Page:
I will send this message before something crashes and continue shortly.

Tuesday July 10 - 6:03pm (EST)
This morning I woke up early and Paul and Matilda picked me up at 7:00 am and we were off to the U.S. Consulate. They had an 8:30 appointment and were finally taken into the waiting room around 10:30. Americans aren't allowed into the Consulate until 9:30 so I waited til then and then entered the area where all the Ghanaians were waiting outside for visas. When they called Paul & Mat into the waiting room (they were calling about 10 people at a time) I managed to slip in. I was the only American in the room. They finally called Paul & Mat to the interview window and I went up and stood with them. They were asked several questions and then the officer took their passports and bank statement and said they were going to check some things out. They asked us to take a seat (plastic stadium seats) and they would call us. We watched @ 150 of the 200 Ghanaians go through the interview process during the day. I left Tema without eating or even drinking a cup of coffee. Finally around 4:30 they called Paul & Mat and said they forgot them! They did apologize; but said they hadn't heard back from an institution (I am sure that it is Paul's bank for that was the only document they took) and that it was important that they verify that the document was real. So Paul & Mat will have to go back on Monday at 11:00 am. Be sure to keep them in your prayers. Getting a U.S. visa is a real ordeal - I will tell you more stories when I get home. Paul said he would call Yendi on Monday and let me know how things turned out. I hope it is not the case; but if need be - I will leave Ernest and Owusu with the work in the North - and drive back to Tema and do whatever I can to help.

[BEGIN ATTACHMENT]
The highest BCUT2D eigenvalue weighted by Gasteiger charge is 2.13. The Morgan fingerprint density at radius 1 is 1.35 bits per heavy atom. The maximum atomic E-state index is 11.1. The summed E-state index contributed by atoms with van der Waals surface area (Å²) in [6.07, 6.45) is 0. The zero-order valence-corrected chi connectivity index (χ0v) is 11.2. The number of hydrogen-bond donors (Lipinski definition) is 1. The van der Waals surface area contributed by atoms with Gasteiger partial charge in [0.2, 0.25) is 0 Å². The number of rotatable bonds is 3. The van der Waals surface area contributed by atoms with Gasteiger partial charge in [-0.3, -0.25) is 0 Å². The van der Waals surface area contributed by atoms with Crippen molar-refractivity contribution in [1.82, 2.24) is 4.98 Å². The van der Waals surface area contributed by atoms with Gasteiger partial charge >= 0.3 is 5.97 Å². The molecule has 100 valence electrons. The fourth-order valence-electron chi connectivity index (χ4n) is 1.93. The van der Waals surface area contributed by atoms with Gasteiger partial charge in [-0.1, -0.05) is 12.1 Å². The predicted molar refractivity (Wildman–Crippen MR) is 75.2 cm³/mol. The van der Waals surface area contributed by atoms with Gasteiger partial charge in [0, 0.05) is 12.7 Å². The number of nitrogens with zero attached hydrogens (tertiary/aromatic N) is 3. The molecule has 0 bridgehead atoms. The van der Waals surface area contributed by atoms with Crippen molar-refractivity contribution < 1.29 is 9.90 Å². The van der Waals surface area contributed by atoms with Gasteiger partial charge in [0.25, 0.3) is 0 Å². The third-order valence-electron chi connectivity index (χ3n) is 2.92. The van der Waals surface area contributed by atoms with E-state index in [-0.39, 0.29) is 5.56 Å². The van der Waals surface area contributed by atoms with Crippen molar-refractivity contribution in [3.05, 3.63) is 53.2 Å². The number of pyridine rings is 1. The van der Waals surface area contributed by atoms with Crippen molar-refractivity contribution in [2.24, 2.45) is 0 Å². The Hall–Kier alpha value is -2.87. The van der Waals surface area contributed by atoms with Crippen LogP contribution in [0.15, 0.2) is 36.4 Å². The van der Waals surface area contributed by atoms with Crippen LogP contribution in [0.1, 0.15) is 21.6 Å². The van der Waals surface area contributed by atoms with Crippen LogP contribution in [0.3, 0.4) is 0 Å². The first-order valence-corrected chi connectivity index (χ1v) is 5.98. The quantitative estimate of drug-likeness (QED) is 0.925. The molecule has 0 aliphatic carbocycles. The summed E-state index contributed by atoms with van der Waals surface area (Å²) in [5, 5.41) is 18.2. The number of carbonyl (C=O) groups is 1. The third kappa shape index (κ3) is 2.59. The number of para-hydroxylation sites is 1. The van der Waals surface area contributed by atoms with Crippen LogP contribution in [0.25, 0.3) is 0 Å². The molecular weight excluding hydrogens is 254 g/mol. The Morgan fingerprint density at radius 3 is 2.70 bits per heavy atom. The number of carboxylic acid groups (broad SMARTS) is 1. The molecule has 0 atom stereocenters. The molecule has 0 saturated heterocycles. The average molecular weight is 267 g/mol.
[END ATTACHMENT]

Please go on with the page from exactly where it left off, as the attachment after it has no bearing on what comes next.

As soon as we left the Consulate we found out the battery was dead in the car. So we had to push start the car. Then we drove straight to a Shell station and bought a Red Bull (a carbonated energy drink) and a Mars bar. When we got to Tema we stopped at a small local restaurant that makes a fairly good pizza (for some reason they haven't discovered pizza sauce so they just pile on whatever items are available) for our supper. Our pizza had onions, green pepper, sliced hot dogs (they come canned - definitely not Ballparks) and some kind of cheese. Not Pizza Hut - but after a day without food it hit the spot.

I then went home and packed for the Yendi trip tomorrow. After I packed I was hot and sticky and so I took a shower and waited for Ernest to get home from work. When Ernest got home he packed and then he, Owusu and I went and bought some supplies to take along. We dropped Owusu so he could take a taxi home and get packed himself. Owusu will meet us at Ernest's house around 6:30 and then Nat Adams will pick us up at 7:00 am and we will start on a long hard day. It will probably be 8:00 or 9:00 pm before we reach Yendi. We usually make four stops for fuel and something to drink. 1st stop will be at Nsawam where we will buy fuel, bread and fried turkey tails, 2nd stop - Kumasi for fuel and a soft drink and a meat pie, 3rd stop - Kintampo for fuel and a soft drink and fried yams; 4th stop - Tamale for fuel and a soft drink - then 85 miles to Yendi. Keep us in your prayers for it is a long and hard trip. And in many places the road is not good.